Access to Capital and Business Loans: Best Practices
Many small businesses struggle with the same problem: lack of access to capital. Learn how to get the capital your business needs.
Many small businesses struggle with the same problem: lack of access to capital. About 90% of small businesses say availability of credit is a major problem. And that makes sense – small business bank lending is down 20% since before the Great Recession.
Without financing, it may be difficult or even impossible to start or run a company. The good news is that you’re not limited to banks. So, what alternatives do you have? And what do they mean for your business?
Key Questions to Ask When Seeking Funding
Before you seek funding for your small business, you should perform a thorough and complete analysis of your business’s financial health and an assessment of your business plans and future needs. You’ll need to know your business credit score and have a clear business plan that details where the financing will go and how you’re planning to pay it back.
Business or financial coaches can help you answer these questions and prioritize your funding needs and goals. Organizations such as SCORE or Women’s Business Centers provide free coaching and mentorship to entrepreneurs.
You’ll want to review and answer all the following to make the best decisions for your business:
- What do you need the money for?
- How much do you need?
- How long should it take you to pay it back?
- What’s the current financial shape of your business?
- Do you have any collateral?
- How soon do you need the money?
- Do you want debt or equity financing?
Think Outside The Bank
There are several alternative funding options available for those who either do not quality for a bank loan or are looking for alternative financing. To name a few, you may be able to get financing from:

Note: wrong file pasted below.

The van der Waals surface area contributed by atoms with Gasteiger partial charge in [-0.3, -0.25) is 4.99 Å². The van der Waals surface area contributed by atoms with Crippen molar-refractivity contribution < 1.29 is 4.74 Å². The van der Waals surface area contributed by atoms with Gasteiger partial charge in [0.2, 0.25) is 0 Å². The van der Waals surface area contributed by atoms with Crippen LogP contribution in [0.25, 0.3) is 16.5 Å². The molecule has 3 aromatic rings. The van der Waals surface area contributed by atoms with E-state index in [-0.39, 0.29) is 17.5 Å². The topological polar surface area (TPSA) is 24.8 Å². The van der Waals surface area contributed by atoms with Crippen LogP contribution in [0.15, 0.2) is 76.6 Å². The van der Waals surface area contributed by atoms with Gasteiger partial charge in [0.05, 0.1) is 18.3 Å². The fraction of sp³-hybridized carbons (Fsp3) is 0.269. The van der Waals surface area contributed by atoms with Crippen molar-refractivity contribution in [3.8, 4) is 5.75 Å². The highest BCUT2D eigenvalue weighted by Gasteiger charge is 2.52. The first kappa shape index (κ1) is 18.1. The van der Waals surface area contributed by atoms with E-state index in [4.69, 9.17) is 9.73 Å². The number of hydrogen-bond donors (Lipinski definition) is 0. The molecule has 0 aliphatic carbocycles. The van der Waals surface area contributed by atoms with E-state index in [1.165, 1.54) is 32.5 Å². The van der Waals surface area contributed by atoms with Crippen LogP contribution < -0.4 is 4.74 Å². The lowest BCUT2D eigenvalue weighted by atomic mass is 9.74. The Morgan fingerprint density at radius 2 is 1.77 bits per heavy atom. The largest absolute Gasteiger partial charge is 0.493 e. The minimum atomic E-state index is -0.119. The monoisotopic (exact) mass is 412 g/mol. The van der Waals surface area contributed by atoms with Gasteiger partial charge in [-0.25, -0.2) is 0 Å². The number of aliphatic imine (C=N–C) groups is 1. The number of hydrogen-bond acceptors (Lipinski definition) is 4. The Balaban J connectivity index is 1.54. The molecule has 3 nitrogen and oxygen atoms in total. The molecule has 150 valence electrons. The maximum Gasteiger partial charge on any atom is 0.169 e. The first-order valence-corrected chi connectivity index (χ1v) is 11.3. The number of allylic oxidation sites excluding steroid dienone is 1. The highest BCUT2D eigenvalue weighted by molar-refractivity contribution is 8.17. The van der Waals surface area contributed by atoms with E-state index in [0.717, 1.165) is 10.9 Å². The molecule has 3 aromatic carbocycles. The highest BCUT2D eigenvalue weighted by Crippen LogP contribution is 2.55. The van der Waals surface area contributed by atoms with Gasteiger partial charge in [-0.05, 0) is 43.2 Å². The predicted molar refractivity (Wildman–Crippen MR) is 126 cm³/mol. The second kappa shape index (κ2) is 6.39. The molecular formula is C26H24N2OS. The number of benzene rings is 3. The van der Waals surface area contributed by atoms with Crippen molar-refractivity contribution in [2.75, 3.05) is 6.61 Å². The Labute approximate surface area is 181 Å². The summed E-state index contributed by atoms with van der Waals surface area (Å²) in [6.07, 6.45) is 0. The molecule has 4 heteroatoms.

- Personal savings
- Venture capital
- Angel investors
- Home equity
- Bank loans
- Sources of nontraditional funding
- Community lenders
- SBA loans (guaranteed)
- Crowd funding
- Online marketplace lenders
This means you have the ability to shop around and determine what option works best for you and the needs of your business. You may also choose to mix and match options for different aspects of your business or to get a larger total loan.
Let’s take a look at some of the lesser-known funding options:
Community Development Financial Institutions (CDFIs)
CDFIs cater to entrepreneurs who are typically ineligible for traditional bank loans. They offer loans of less than $250,000 to be used for a wide range of business purposes. In some cases, they also provide grants.
CDFIs seek to provide affordable lending for underserved entrepreneurs and low income communities, along with in-depth support and mentoring for the business owners, so they’re specifically designed to help you get your small business off the ground and on the road to success.
Learn how CDFI funding could help your business by exploring AOF’s options.